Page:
Wilton Residents, Officials Hail Grant for Train Station Walkway: “Terrific!”

Wilton welcomed GOOD news on Monday, May 19, as the State of CT advised town officials that Wilton had been awarded a STEAP grant (Small Town Economic Assistance Program) for $500,000 for the Wilton Station Pedestrian Walkway Project.

According to First Selectman Bill Brennan, it was Wilton’s fourth time applying for grant money to find the transportation and economic development improvement project. “We are obviously delighted–two earlier DOT Transportation Oriented Development grant applications were unsuccessful with state funds going primarily to more urban areas in each case,” he wrote in an email to GOOD Morning Wilton.

The project will create a paved walkway and bridge over the Norwalk River to directly link the Wilton train station with Wilton Center. Until the walkway is completed, the only way for pedestrians to get to Wilton Center from the train station is to climb up via Station Rd. and Rt. 7 or through the parking lot on the south side of Ridgefield Rd. by the Gulf gas station and traverse the Ridgefield Rd. bridge–a much longer–and more unsafe–way.

In addition, the walkway will benefit tenants of Wilton Commons–most of them seniors–as well as people who work in the office building and use Trackside Teen Center near the station, giving them easier access to the shopping areas of Wilton. Champions of the plan at Town Hall have stated that such a pedestrian connector between the train station and the center of town will help Wilton attract more businesses whose employees use the train line and visitors who might come to shop, eat and do business here.

“Today’s success will be a great benefit to rail transit users, as convenient access to the station and village center will now become a reality.  There will be many winners when this pedestrian walkway project is completed,” Brennan said.

One GMW.com reader named Catherine–herself a self-proclaimed new resident of Wilton Commons–emailed us immediately following the news alert we released yesterday when news broke about the grant. “Wowee! …that’s terrific!” she wrote.

As for reaction from other readers to the news, the GMW.com Facebook page saw the following comments:

  • “Now that’s GOOD news!” —Amy Foodman
  • “Wow–it’s about time!” —Dan Berg
  • “It will be great for the daycare there too.” —Joshua Kesselman
  • “Persistence by town P&Z in continuing to file STEEP grant applications since 2006 has finally paid off!” –Kathleen Brennan
  • ” Finally! That’s great news and will help bring life to downtown Wilton.” –Victor Melendez

Other town officials agreed with the sentiment. Second selectman Hal Clark called the news “wonderful,” especially when it comes to being energy aware and environmentally friendly.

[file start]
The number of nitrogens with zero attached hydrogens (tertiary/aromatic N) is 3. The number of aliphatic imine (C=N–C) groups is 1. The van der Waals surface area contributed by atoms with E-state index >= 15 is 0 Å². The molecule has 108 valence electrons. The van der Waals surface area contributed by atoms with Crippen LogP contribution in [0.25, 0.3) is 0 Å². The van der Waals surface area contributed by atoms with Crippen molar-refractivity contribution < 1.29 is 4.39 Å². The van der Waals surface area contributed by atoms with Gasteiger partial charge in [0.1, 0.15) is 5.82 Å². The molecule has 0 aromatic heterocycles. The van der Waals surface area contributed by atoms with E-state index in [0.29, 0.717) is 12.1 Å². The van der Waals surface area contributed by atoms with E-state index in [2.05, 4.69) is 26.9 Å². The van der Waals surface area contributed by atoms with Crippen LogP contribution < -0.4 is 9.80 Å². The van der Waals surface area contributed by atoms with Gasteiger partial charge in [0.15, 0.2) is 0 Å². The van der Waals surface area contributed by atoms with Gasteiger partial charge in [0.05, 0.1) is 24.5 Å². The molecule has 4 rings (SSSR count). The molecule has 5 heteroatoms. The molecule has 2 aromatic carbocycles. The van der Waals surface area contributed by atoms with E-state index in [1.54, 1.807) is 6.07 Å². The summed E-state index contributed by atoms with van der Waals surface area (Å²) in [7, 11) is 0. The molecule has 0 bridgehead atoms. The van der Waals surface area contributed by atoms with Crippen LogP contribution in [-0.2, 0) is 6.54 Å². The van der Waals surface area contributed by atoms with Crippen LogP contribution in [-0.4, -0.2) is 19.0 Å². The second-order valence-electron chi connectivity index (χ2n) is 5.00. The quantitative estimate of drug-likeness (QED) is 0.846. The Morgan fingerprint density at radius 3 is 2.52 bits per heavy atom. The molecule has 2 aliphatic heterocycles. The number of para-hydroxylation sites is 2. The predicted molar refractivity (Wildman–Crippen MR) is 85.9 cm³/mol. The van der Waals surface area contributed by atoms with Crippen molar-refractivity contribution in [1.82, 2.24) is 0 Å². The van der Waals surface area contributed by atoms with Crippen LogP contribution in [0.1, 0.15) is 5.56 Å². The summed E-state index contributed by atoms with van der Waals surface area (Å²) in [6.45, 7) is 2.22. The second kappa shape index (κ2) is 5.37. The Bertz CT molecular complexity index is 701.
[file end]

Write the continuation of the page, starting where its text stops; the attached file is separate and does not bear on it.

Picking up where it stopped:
“Among other benefits, it will mean that many commuters, and those simply wanting a trip into the city, will be able to safely and by a shorter route walk or ride their bikes to the Wilton train station.  As such it can save energy and has, therefore, also been a goal of the Wilton Energy Commission.  Many thanks to the town employees and legislators who helped make this happen,” he said.

Brennan mentioned a concerted effort on the part of many in making the grant happen.

“Town departments contributed by developing the detailed plans and costs involved to support a credible application, especially  Bob Nerney, Director, Planning and Land Use Management, who articulately and skillfully rewrote each application submission. Wilton’s state legislators–State Senator Toni Boucher and State Representative Gail Lavielle–fought and negotiated  for equitable consideration of Wilton’s most recent application; a supporting letter was also obtained from Congressman Jim Himes, as well as from officials from the Wilton Commons senior residence. Collectively, all this effort paid off. I am very delighted and appreciative. Wilton works together, which makes good things happen to our wonderful community!”

The grant was a topic at last night’s Board of Selectmen meeting. Town planner Nerney mentioned that efforts would be made to make the walkway and accompanying signage appropriate and welcoming.



  1. I’m no engineer (train or otherwise) but if that red line in the photo is the proposed bridge, it seems to me that it could be done more easily and perhaps far less expensively by attaching it to the understructure of the existing roadway bridge. Why build new footings and structural beams when they already exist 100 feet south of the proposed location…?

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